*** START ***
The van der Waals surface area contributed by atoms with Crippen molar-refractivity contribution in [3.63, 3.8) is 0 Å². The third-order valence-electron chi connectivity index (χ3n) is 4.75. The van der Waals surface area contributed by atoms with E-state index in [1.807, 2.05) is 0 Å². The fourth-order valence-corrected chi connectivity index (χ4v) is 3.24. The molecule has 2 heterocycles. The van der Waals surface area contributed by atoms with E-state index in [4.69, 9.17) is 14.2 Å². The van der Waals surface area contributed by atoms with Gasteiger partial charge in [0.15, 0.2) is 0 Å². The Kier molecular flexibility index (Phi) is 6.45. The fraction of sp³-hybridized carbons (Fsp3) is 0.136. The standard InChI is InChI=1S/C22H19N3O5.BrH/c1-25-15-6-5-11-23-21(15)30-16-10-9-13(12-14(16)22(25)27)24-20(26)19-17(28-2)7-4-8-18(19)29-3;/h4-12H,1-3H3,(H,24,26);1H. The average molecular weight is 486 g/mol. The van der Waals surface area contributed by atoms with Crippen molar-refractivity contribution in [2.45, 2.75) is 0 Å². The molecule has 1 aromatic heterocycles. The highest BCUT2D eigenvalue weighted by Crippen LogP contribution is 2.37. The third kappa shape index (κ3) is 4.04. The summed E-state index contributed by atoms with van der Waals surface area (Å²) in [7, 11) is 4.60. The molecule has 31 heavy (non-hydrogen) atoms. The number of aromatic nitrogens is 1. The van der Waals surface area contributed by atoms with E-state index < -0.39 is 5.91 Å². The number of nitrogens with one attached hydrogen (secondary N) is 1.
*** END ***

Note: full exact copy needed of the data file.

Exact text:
The van der Waals surface area contributed by atoms with Crippen molar-refractivity contribution in [3.63, 3.8) is 0 Å². The third-order valence-electron chi connectivity index (χ3n) is 4.75. The van der Waals surface area contributed by atoms with E-state index in [1.807, 2.05) is 0 Å². The fourth-order valence-corrected chi connectivity index (χ4v) is 3.24. The molecule has 2 heterocycles. The van der Waals surface area contributed by atoms with E-state index in [4.69, 9.17) is 14.2 Å². The van der Waals surface area contributed by atoms with Gasteiger partial charge in [0.15, 0.2) is 0 Å². The Kier molecular flexibility index (Phi) is 6.45. The fraction of sp³-hybridized carbons (Fsp3) is 0.136. The standard InChI is InChI=1S/C22H19N3O5.BrH/c1-25-15-6-5-11-23-21(15)30-16-10-9-13(12-14(16)22(25)27)24-20(26)19-17(28-2)7-4-8-18(19)29-3;/h4-12H,1-3H3,(H,24,26);1H. The average molecular weight is 486 g/mol. The van der Waals surface area contributed by atoms with Crippen molar-refractivity contribution in [2.45, 2.75) is 0 Å². The molecule has 1 aromatic heterocycles. The highest BCUT2D eigenvalue weighted by Crippen LogP contribution is 2.37. The third kappa shape index (κ3) is 4.04. The summed E-state index contributed by atoms with van der Waals surface area (Å²) in [7, 11) is 4.60. The molecule has 31 heavy (non-hydrogen) atoms. The number of aromatic nitrogens is 1. The van der Waals surface area contributed by atoms with E-state index < -0.39 is 5.91 Å². The number of nitrogens with one attached hydrogen (secondary N) is 1.